Investors and Traders Get a Lesson in Bitcoin at the British Museum

Cryptocurrencies as a fiat alternative, bitcoin technology and Bloomberg's latest move were discussed at a 'Future of Trading' debate.

AccessTimeIconMay 1, 2014 at 9:10 a.m. UTC
Updated May 2, 2022 at 3:45 p.m. UTC
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The Future of Trading debate took place at the British Museum in London.

Saxo Capital Markets hosted the second instalment of its TradingDebates series yesterday at the iconic British Museum in London, UK.

The 'Future of Trading’ event attracted many people from the City’s trading and investment community to discuss topics such as the geopolitical risks surrounding the energy markets and the future of the European Union. And of course, bitcoin and cryptocurrencies made an appearance.

In the last panel discussion of the afternoon, three speakers participated in the debate titled ‘Are Cryptocurrencies a Ponzi Scheme or a Real Currency Alternative?’

The panel comprised of the following members:

  • Sean Park, Founder of Anthemis Group, a digital financial services investment and advisory firm
  • Steven Englander, Currency Strategist at Citigroup
  • David Birch, Consultant at Consult Hyperion, a consultancy specializing in electronic transactions

The discussion was moderated by Izabella Kaminska of FT Alphaville.

Good PR?

The debate kicked off on the back of yesterday’s news that Bloomberg is now listing bitcoin prices on its financial terminals. The speakers largely agreed that it did not mean legitimization for bitcoin.

“What does it mean? Frankly, nothing,” said Birch, adding that it was good for companies' publicity.

Using the example of the local merchants now accepting bitcoin he said:

“There are many shops that take bitcoin where you can buy pizzas. Nobody [uses bitcoin to buy goods], but you get featured on the BBC. If you are one of those places, it’s good publicity.”

Park added that Bloomberg was “late to the game”.

Future of Trading debate

History lesson

In lieu of the fact that this event was held at the British Museum, which is home to some eight million pieces from all continents documenting human life from its beginnings to present, many references were made to the evolution of money from coins to paper to digital currency.

“If we would be having this conversation 400 years ago,” said Birch, “people would say, ‘you know what, that central bank idea sounds absolutely lunatic’.”

Topics like bitcoin and crime, its volatility and deflationary nature, and technology behind cryptocurrencies also came up, as they do at many bitcoin events and talks.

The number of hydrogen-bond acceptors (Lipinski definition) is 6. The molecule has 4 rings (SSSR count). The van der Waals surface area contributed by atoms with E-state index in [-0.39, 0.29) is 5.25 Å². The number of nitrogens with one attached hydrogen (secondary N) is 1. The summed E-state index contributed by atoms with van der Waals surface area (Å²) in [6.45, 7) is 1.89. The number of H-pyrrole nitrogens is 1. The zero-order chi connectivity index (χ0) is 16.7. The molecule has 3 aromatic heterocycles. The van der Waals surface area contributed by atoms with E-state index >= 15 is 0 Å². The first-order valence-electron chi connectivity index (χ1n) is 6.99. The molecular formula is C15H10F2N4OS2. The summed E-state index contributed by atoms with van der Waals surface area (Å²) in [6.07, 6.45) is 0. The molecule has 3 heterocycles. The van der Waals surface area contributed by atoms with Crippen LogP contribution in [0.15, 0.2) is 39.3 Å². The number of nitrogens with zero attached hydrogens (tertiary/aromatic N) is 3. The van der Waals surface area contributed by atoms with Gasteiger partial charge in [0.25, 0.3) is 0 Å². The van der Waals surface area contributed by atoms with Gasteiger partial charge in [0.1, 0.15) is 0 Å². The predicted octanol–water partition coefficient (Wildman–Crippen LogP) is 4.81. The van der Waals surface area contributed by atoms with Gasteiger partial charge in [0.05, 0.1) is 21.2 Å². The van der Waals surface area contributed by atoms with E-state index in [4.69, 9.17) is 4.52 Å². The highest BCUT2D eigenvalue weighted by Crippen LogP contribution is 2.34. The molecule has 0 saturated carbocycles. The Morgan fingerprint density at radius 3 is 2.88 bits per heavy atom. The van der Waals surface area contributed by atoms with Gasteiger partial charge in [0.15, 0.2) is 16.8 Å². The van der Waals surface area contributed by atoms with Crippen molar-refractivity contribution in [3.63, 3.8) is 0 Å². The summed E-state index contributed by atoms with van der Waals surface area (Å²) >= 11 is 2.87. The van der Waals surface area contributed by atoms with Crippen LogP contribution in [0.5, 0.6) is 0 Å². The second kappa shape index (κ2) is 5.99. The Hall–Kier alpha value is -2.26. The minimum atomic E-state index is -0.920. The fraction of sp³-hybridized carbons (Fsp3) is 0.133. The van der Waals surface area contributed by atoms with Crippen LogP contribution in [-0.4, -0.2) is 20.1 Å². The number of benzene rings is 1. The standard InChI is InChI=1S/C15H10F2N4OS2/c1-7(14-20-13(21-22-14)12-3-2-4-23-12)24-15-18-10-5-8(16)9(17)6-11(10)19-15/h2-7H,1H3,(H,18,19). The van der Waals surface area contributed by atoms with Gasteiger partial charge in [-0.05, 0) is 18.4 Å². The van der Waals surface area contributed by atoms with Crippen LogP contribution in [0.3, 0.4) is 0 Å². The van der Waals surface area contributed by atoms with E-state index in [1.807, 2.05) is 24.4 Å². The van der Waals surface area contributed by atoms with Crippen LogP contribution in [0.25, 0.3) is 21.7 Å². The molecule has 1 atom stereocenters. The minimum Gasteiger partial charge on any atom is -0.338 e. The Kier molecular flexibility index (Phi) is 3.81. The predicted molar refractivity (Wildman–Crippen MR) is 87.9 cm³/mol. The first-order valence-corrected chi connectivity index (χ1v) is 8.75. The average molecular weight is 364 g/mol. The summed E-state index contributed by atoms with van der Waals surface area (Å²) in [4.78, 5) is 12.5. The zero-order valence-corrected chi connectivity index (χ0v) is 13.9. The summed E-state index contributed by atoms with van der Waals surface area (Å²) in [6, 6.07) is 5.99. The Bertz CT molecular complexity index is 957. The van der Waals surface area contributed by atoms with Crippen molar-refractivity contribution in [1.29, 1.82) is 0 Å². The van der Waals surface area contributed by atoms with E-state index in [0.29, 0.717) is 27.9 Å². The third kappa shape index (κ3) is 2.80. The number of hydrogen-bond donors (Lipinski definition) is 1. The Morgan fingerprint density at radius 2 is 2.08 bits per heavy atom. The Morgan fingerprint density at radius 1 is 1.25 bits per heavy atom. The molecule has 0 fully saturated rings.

However, when one of the panellists polled the audience to see how many people understood the technology behind cryptocurrencies, at least 80% of the room did not put their hands up.

Explaining the technology

The debate was poised to discuss the question if crytpocurrencies like bitcoin are an alternative for fiat currency but it turned out to be more of a high-level introduction session for the uninitiated in the audience.

In fact, one member of the audience said in the question round following the debate:

“You guys have been talking Chinese.”

Naturally, a lot of time was spent explaining cryptocurrencies and the technology behind it.

When Park was trying to draw the distinction between the Bitcoin protocol and bitcoin as a currency, he got the two mixed up himself. He said "Big B was the currency and small b was the bitcoin protocol."

In the end, the general consensus of the panel was that they thought that bitcoin – particularly the block chain – as a technology was promising, but they did not say it would replace fiat currency.

Support for bitcoin

That was probably good news for many people from the banking industry in the audience.

Some prominent members of London’s financial community were present at the event, including Lars Seier Christensen, the co-founder and co-CEO of Saxo Bank.

Christensen made headlines earlier this year when he revealed his support for bitcoin and acknowledged that his online investment company was exploring bitcoin’s potential use.

British Museum image via Shutterstock

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